Plantar fasciitis is a painful and lingering injury. This could affect Noah for the rest of his career, but for now, the Bulls are just hoping that their emotional leader can get back on the floor to help them against a Brooklyn team that they have handled all season.
Derrick Rose dunked off his left foot this week. That was supposedly Rose's last hurdle, a somewhat arbitrary task that would prove to him and to others that his knee was fully healthy.
But he didn't come back.
At this point, Rose is looking less likely to return, unless the plan all along has been to pull a modern-day Wes Unseld move, coming back on the court just for the playoffs or maybe an even more dramatic move. The Bulls spent the week denying any problems between the team and their star, with Tom Thibodeau going as far as saying that this was the plan all along.
No, it wasn't.
Rose simply hasn't decided to come back and the Bulls don't seem inclined to alienate their star by pushing him for that return. Even the leaks to the media have been weak nudges rather than a frustrated push. Rose has full control here, all the leverage and even with the playoffs coming up, there's no indication that Rose has decided he's ready.
Dallas is out of the playoffs now for the first time since 2001. With Dirk Nowitzki aging and seeing increasing injuries, Mavericks fans are wondering whether Mark Cuban is about to shift this team into rebuilding mode, staying off what he once called the "treadmill of mediocrity."
(Wait! I was at the Sloan Sports Conference panel where the term was introduced and I remember Cuban saying this, though Henry Abbott claims it was Pacers GM Kevin Pritchard that used the term first.)
Nowitzki has played through chronic knee problems for the better part of three years and is playing through a mild ankle sprain that is much more acute. With the team out of the playoffs, the team is likely to shut Nowitzki down or at the very least cut into his minutes.
He showed on Tuesday that he could be effective playing through the injury, but there's really no need. The Mavs are playing a different game now, positioning for the lottery rather than the playoffs. Unless Nowitzki is walking away and needs a victory lap, there's no reason to push him to play.
It looked much worse than it turned out to be when Jonas Valanciunas hit the floor. After being taken off the floor and directly to the hospital, reports came back that the injury was not as serious:
Okay, #Raptors report Valanciunas sustained "flexion extension injury" to neck, tests negative, he's headed home today. Off to google we go— Doug Smith: Raptors (@SmithRaps) April 10, 2013
Of course, this tells us nothing. Flexion and extension are opposites. For the neck, extension is the equivalent of looking upwards while flexion is looking downwards. The injury is to his neck and is likely a muscular or ligamentous injury that is preventing free movement in both of those planes.
Valanciunas is headed back to Toronto for more tests, along with the Raptors' director of sports science. With the season almost over, it is unlikely that the big Lithuanian will return, though we don't yet know exactly how serious this injury may be.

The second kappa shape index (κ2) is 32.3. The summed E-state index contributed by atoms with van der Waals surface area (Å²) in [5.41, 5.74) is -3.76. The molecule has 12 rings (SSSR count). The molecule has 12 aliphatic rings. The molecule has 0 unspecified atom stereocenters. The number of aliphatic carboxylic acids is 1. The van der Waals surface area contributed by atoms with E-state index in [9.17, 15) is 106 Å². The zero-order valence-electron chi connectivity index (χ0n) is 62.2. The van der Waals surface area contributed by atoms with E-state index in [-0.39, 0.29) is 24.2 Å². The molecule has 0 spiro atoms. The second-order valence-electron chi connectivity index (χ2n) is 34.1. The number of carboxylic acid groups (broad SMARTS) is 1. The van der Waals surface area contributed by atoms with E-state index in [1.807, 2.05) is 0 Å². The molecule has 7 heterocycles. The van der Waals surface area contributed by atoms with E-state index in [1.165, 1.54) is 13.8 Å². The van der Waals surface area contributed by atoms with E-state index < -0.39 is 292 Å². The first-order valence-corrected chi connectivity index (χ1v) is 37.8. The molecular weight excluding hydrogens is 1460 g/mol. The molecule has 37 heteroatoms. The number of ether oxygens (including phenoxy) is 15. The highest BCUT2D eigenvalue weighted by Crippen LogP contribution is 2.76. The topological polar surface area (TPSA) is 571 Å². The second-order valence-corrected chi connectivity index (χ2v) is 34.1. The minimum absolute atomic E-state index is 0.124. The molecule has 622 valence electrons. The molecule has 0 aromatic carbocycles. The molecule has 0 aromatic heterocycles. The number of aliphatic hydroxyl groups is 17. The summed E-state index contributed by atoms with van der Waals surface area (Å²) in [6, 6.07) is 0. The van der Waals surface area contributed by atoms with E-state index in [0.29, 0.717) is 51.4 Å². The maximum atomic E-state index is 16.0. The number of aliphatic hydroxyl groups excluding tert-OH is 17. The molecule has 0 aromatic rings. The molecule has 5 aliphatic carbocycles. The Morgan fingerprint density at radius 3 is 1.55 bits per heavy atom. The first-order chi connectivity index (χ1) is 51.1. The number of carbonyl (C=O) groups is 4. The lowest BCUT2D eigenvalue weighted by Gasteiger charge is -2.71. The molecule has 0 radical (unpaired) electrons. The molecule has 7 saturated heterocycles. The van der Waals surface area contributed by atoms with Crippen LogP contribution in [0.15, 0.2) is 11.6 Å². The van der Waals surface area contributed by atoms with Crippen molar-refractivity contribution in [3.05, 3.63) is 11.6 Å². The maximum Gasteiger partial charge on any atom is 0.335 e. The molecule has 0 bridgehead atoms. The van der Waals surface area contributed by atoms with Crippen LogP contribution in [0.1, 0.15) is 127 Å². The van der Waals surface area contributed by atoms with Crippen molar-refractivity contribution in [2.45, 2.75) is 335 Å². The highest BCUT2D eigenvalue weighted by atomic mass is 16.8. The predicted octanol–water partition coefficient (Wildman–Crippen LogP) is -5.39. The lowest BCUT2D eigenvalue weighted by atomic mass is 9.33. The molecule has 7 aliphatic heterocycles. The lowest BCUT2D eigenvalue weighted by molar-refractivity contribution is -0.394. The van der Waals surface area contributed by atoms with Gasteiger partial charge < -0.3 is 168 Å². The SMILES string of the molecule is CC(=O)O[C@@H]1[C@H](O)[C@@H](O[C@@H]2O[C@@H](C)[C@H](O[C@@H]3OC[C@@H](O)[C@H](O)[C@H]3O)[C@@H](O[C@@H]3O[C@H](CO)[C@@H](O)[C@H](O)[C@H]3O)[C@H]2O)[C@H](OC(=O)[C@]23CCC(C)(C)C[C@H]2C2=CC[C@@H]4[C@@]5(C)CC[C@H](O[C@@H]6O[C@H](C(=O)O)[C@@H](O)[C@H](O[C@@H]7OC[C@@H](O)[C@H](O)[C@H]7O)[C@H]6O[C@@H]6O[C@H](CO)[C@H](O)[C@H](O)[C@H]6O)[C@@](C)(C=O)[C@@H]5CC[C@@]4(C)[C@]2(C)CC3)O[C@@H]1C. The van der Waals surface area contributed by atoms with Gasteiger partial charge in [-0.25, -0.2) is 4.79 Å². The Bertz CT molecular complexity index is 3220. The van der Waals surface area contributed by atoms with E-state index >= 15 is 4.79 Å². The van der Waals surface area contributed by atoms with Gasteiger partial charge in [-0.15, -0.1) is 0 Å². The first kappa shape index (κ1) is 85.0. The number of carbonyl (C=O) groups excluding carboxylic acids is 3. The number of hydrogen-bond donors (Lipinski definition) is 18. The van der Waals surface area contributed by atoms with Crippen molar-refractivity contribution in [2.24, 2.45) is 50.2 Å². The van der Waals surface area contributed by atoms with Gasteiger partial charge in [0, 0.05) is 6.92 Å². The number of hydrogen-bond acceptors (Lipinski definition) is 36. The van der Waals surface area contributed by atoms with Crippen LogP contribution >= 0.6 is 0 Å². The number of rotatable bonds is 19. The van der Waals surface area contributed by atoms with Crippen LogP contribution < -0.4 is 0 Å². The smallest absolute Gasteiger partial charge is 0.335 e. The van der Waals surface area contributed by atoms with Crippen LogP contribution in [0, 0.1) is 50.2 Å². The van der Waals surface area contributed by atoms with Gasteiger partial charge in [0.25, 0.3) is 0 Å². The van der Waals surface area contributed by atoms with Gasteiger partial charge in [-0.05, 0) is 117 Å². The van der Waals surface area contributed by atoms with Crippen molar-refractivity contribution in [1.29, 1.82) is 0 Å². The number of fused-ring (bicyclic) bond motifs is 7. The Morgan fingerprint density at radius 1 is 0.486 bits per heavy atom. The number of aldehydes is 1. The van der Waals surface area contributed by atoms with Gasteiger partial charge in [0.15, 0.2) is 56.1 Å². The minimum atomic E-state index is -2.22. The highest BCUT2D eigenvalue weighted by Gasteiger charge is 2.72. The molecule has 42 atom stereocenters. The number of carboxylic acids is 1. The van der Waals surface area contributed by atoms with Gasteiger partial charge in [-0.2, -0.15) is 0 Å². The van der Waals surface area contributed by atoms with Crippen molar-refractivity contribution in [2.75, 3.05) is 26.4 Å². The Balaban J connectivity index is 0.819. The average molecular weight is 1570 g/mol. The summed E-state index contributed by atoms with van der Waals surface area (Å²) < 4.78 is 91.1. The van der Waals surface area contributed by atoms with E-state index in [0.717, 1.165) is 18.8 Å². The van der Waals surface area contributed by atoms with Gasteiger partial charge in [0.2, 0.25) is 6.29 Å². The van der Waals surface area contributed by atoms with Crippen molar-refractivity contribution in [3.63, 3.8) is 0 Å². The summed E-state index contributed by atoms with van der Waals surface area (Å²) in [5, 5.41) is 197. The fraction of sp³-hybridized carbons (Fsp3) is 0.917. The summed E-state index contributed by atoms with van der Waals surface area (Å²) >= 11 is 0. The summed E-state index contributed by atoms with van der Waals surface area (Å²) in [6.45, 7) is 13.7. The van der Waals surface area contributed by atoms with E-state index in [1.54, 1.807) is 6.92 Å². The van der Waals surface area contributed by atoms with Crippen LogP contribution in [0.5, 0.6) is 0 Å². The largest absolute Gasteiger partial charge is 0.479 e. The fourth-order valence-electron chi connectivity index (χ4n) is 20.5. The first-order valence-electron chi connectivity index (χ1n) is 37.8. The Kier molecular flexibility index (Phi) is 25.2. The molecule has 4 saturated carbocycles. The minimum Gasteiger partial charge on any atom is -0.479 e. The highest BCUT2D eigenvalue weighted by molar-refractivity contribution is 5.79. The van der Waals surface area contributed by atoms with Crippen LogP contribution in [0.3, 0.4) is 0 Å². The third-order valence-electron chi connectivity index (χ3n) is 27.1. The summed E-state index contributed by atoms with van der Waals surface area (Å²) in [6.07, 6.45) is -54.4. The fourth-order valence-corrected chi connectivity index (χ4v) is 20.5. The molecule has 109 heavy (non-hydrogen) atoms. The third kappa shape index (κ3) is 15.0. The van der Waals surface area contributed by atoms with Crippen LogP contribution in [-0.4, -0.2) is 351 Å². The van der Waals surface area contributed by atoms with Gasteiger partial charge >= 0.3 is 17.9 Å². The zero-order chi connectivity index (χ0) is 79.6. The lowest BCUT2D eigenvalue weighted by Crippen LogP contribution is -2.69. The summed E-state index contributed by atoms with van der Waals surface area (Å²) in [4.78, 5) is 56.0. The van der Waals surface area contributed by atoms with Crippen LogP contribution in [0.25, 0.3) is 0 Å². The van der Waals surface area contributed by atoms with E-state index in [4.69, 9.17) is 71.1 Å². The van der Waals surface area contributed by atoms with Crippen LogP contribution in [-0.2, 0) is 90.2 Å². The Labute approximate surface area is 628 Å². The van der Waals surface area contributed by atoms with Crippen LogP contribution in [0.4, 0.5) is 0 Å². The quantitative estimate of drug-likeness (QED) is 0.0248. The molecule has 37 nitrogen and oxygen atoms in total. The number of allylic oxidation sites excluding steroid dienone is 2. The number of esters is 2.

The Hornets haven't gotten what they expected out of Anthony Davis. The number one overall pick hasn't been bad and he's actually been a lot better as the season's gone on, especially defensively, though he's hardly been the gamechanger many expected. That may end up affecting where Nerlens Noel goes, since he is basically the same player with a different haircut and eyebrows as Davis.
Now Davis and Noel have something else in common—an injured knee. Davis' injury was less dramatic than Noel's stomach-turning injury, but it will likely end his season a couple games early and could end up in the same place
Davis was diagnosed with a sprained knee and the team is hoping that the ACL is not significantly damaged. If the sprain is significant, Davis would need surgery and could miss as much as a year while he rehabs. It would be a devastating blow to the Hornets as they rebrand and rebuild. Images could come as soon as today and I will have updates as they come available.
So it's not the hand? Kevin Love has missed the bulk of the season with a fracture and a re-fracture of his hand. Now, Love's season is ended by a cleanup of scar tissue in his knee. It's a bit of a surprise, but with the team out of the playoff hunt, the timing is reasonable.
Of course, if this has been an ongoing issue, doing it in concert with his hand rehab would have been more reasonable. This is likely one of those things that teams regularly put off until the offseason and now, knowing that Love wouldn't be returning from the hand injury, it was as good a time as any to do the procedure.
As the Timberwolves stated, the recovery time is four to six weeks, which has Love ready far before camp opens (or quicker if he's Metta World Peace.) The Wolves have to hope that Love's health is better next season and that the off-season can focus on prepping for the next campaign more than this season's benchwarmer fashion show.
Denver is one of more exciting teams to watch in the NBA right now and has their playoff position locked in in the West. The downside is that they'll have to go through the playoffs without Danilo Gallinari and they'll also have to start next season without him. An ACL sprain has ended his season and will cost him the better part of twelve months as he recovers:
<blockquote class="twitter-tweet"><p>INJURY UPDATE: <a href="https://twitter.com/search/%23Nuggets">#Nuggets</a> F @<a href="https://twitter.com/gallinari8888">gallinari8888</a> will miss remainder of the season with torn ACL. <a href="http://t.co/PawxyHbjKE" title="http://on.nba.com/YY6H5C">on.nba.com/YY6H5C</a></p>— Denver Nuggets (@denvernuggets) <a href="https://twitter.com/denvernuggets/status/320261170038718464">April 5, 2013</a></blockquote><script async src="//platform.twitter.com/widgets.js" charset="utf-8"></script>
Gallinari's injury is painful to watch, a non-contact injury that is becoming all too common in the NBA. There's no known cause for these injuries, but the more I watch them, the more I become convinced that there's a friction issue at the heart of this. The NFL used to have this problem with turf field, which had a much higher "stickiness" than grass or the newer turf solutions that have a longer, looser weave. Anyone that can remember Wendell Davis or the infamous "turf monster" at Philly's Veterans Stadium understands what I mean here.
With knees and ankles, it seems that players are stopping more quickly or in some cases, like Gallinari, that the friction between shoe and wood is more than the leg can handle, contributing to injuries. This hasn't been tested and I don't mean to impugn the fine people at Nike, Adidas or any other provider. We've come a long way since Chuck Taylors were overtaken by Air Jordans, but the human body hasn't changed. It's definitely something the NBA and shoe manufacturers should look into.